- development of a fieldmeter suitable for long term continuous operation in adverse weather conditions with operational health facilities to confirm maintenance of full performance.

- development of instrumentation for charge decay measurement to the suitability of materials for avoiding risks and problems from static electricity - and for its constructive use.

- demonstration of comparable charge decay performance between corona and tribo charging. This has shown that the corona charge decay instrumentation that has been developed provides information that matches practical experience.

- concept of 'capacitance loading' as an additional way to assess the electrostatic suitability of materials for avoiding the occurrence of high surface potentials from static charge retained on materials.

- development of a new method to measure the shielding performance of materials. While this did not lead to a commercial instrument it seemed to have promise for assessing the risk of incendiary spark discharges to materials.

- development of methods for formal calibration of instruments for a variety of electrostatic measurements.

(Papers and articles published over the years are referenced on the papers page of this website)

Over its 25 years of operation JCI developed a good range of high performance electrostatic measuring instruments and a number of relevant methods for monitoring electrostatic conditions and for assessing the suitability of materials. Instruments were sold all over the world and into a wide variety of industries.

The assets of the business of John Chubb Instrumentation Ltd were sold to Chilworth Technology, based in Southampton, in February 2009. On the basis of Chilworth Technology's presence in several major countries and their involvement with electrostatics, hazards and materials they are well placed to expand the business into new market areas and to enhance the range and capabilities of JCI instrumentation.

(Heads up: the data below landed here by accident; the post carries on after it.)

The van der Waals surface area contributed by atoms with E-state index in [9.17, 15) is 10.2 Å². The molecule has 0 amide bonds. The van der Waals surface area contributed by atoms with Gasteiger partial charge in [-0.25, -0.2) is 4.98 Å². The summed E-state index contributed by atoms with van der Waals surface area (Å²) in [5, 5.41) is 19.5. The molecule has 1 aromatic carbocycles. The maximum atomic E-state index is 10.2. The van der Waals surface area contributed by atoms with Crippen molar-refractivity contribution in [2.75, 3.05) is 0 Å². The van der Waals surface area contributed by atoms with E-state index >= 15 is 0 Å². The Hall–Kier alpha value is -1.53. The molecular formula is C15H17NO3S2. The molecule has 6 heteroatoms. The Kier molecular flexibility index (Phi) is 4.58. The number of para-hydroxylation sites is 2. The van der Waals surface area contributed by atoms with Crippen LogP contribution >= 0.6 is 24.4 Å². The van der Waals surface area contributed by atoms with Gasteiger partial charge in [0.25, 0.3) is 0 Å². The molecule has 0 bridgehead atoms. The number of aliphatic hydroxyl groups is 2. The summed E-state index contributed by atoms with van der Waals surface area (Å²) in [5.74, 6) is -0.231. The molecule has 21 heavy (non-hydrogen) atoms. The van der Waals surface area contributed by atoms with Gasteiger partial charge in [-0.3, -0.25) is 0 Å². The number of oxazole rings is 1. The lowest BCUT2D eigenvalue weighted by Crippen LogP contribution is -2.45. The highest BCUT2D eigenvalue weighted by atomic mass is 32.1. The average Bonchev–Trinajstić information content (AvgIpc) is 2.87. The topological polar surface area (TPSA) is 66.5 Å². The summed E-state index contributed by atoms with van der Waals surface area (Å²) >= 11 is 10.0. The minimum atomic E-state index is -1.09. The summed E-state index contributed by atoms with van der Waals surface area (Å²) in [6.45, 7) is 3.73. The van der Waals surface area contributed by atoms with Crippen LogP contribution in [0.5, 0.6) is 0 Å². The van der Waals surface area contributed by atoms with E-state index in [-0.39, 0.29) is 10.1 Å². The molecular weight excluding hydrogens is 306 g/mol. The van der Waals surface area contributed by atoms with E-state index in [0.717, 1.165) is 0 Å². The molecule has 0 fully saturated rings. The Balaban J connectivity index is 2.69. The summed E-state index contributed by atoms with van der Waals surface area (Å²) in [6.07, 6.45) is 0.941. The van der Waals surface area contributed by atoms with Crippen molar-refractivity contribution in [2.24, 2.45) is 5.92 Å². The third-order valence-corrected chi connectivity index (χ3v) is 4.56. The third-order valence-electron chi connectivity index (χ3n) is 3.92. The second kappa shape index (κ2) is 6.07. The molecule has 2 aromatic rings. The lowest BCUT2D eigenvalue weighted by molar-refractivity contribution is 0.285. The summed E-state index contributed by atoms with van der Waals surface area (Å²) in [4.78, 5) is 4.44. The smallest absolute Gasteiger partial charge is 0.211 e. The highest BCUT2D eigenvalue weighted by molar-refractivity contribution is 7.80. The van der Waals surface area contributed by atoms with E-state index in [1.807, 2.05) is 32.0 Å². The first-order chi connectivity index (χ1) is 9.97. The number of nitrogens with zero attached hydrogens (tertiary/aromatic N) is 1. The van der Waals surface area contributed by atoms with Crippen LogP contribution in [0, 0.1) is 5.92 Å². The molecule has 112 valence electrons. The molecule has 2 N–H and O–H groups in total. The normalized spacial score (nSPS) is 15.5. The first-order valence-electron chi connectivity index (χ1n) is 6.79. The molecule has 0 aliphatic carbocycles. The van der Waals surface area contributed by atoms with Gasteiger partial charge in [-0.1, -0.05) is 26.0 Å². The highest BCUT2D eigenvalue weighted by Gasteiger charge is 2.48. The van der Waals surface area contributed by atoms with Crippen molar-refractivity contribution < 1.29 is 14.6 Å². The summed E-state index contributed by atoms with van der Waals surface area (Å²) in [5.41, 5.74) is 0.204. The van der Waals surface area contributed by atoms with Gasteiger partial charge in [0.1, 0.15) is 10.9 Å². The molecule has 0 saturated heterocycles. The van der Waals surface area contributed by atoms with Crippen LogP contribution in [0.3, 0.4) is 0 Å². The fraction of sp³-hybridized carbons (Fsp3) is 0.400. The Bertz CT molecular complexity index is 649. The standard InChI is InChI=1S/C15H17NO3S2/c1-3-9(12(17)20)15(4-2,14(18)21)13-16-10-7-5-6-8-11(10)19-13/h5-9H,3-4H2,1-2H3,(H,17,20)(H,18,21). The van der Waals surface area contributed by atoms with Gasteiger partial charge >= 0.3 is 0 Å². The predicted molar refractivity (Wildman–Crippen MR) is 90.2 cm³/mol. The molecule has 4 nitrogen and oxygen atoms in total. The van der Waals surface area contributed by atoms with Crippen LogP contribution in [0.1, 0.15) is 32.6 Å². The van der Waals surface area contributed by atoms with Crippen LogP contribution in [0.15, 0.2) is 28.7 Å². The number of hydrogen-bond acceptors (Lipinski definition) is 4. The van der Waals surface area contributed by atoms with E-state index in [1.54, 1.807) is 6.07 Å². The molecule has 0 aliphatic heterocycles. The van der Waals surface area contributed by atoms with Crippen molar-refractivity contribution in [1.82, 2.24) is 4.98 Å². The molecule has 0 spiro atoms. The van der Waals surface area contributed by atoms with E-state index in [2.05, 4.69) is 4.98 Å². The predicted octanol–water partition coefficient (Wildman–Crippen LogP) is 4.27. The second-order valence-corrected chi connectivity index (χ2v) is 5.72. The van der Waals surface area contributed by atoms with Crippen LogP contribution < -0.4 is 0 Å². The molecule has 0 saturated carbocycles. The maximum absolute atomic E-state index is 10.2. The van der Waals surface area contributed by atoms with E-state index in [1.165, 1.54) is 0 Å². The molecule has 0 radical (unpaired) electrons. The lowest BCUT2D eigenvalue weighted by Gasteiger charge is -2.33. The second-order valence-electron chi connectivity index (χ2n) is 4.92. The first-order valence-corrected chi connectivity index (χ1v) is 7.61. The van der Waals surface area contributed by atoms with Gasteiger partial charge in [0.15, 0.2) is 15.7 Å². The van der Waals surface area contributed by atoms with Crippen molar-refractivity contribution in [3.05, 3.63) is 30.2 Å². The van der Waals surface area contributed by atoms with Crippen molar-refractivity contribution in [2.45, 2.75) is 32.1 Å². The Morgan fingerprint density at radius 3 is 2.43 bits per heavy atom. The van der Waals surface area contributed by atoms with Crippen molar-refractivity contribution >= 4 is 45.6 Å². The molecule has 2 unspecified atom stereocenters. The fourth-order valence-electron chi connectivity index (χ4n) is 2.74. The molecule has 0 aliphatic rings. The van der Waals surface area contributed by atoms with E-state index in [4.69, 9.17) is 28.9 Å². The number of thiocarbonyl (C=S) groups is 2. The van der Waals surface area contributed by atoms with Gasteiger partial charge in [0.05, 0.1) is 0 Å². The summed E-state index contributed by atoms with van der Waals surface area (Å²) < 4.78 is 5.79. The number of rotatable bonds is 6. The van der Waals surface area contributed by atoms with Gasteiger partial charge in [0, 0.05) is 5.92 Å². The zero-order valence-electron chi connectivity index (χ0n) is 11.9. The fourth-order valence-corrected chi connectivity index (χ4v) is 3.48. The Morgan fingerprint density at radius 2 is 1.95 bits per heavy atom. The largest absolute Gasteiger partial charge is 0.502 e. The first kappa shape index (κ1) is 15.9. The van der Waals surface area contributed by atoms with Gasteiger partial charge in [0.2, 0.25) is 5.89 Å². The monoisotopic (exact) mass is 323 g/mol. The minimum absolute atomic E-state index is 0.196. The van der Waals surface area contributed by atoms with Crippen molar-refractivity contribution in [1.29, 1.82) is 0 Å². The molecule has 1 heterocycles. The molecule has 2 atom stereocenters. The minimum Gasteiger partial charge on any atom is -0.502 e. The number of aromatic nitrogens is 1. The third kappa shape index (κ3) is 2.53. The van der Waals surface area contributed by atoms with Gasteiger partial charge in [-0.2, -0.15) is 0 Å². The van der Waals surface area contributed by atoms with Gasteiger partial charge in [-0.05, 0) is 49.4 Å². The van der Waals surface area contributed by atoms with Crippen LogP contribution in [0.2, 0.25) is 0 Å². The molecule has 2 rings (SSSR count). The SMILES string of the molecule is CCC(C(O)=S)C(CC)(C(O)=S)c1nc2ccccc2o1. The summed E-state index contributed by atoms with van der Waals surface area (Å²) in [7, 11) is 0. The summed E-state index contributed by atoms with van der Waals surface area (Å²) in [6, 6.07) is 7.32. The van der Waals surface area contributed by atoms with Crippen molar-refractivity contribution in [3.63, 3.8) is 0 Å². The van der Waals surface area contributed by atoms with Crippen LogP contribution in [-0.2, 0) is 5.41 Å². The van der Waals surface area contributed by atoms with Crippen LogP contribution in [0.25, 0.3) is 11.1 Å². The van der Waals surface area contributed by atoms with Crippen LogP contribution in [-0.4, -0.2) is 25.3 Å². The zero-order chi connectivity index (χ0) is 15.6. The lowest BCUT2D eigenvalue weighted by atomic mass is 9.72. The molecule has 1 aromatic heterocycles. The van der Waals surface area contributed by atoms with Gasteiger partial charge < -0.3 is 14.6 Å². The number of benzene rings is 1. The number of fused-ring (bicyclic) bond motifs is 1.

Since 2009 John Chubb has carried out a number of consultancy projects concerning electrostatics, published a number of papers and has developed his interest in art, via painting in oils, and in philosophy.

A general overview on static electricity and relevant methods for its measurement and assessment, based on John Chubb's personal experience, is provided in the book published by Nova Publishers in 2010: "An Introduction to Electrostatic Measurements".

John Chubb and painting

I started drawing and painting at quite a young age with the example and encouragement of my father. I developed some skills with painting at school and took art at A level, alongside my science subjects. At university I did some painting and was very much involved with the design and painting of sets for the theatre group - which lead to a novel set for a production of 'Two Noble Kinsmen' at the Edinburgh Festival fringe. I did some painting early in married life, with some ceramic work, and in recent years I have taken the opportunity to explore and develop my interests in art. For me the aim in art is to communicate my appreciation of the relationships between objects in the real world - to show not just recognizable objects but the context in which I appreciate them.

A number of my paintings are included on this website.



John Chubb, email: jchubb@infostatic.co.uk

© John Chubb
Page Updated : 21/12/2014